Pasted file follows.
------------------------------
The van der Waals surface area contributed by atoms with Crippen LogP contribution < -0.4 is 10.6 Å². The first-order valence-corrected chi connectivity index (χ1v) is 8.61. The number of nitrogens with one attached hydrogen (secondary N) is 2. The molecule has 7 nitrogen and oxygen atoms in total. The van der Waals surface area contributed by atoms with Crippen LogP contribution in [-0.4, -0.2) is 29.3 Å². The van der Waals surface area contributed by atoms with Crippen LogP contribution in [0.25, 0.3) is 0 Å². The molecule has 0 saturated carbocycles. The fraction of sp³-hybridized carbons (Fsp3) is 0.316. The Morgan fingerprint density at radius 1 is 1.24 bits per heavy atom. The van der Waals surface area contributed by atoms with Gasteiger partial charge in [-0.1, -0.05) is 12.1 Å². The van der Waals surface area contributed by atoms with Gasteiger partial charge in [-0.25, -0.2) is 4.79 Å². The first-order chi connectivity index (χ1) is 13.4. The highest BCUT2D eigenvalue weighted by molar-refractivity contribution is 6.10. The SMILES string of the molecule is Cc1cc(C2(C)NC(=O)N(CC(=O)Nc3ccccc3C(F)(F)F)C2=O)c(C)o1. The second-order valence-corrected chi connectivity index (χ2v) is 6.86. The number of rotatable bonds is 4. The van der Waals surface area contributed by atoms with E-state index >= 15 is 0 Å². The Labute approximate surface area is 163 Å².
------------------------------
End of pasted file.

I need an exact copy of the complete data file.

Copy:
The van der Waals surface area contributed by atoms with Crippen LogP contribution < -0.4 is 10.6 Å². The first-order valence-corrected chi connectivity index (χ1v) is 8.61. The number of nitrogens with one attached hydrogen (secondary N) is 2. The molecule has 7 nitrogen and oxygen atoms in total. The van der Waals surface area contributed by atoms with Crippen LogP contribution in [-0.4, -0.2) is 29.3 Å². The van der Waals surface area contributed by atoms with Crippen LogP contribution in [0.25, 0.3) is 0 Å². The molecule has 0 saturated carbocycles. The fraction of sp³-hybridized carbons (Fsp3) is 0.316. The Morgan fingerprint density at radius 1 is 1.24 bits per heavy atom. The van der Waals surface area contributed by atoms with Gasteiger partial charge in [-0.1, -0.05) is 12.1 Å². The van der Waals surface area contributed by atoms with Gasteiger partial charge in [-0.25, -0.2) is 4.79 Å². The first-order chi connectivity index (χ1) is 13.4. The highest BCUT2D eigenvalue weighted by molar-refractivity contribution is 6.10. The SMILES string of the molecule is Cc1cc(C2(C)NC(=O)N(CC(=O)Nc3ccccc3C(F)(F)F)C2=O)c(C)o1. The second-order valence-corrected chi connectivity index (χ2v) is 6.86. The number of rotatable bonds is 4. The van der Waals surface area contributed by atoms with E-state index >= 15 is 0 Å². The Labute approximate surface area is 163 Å².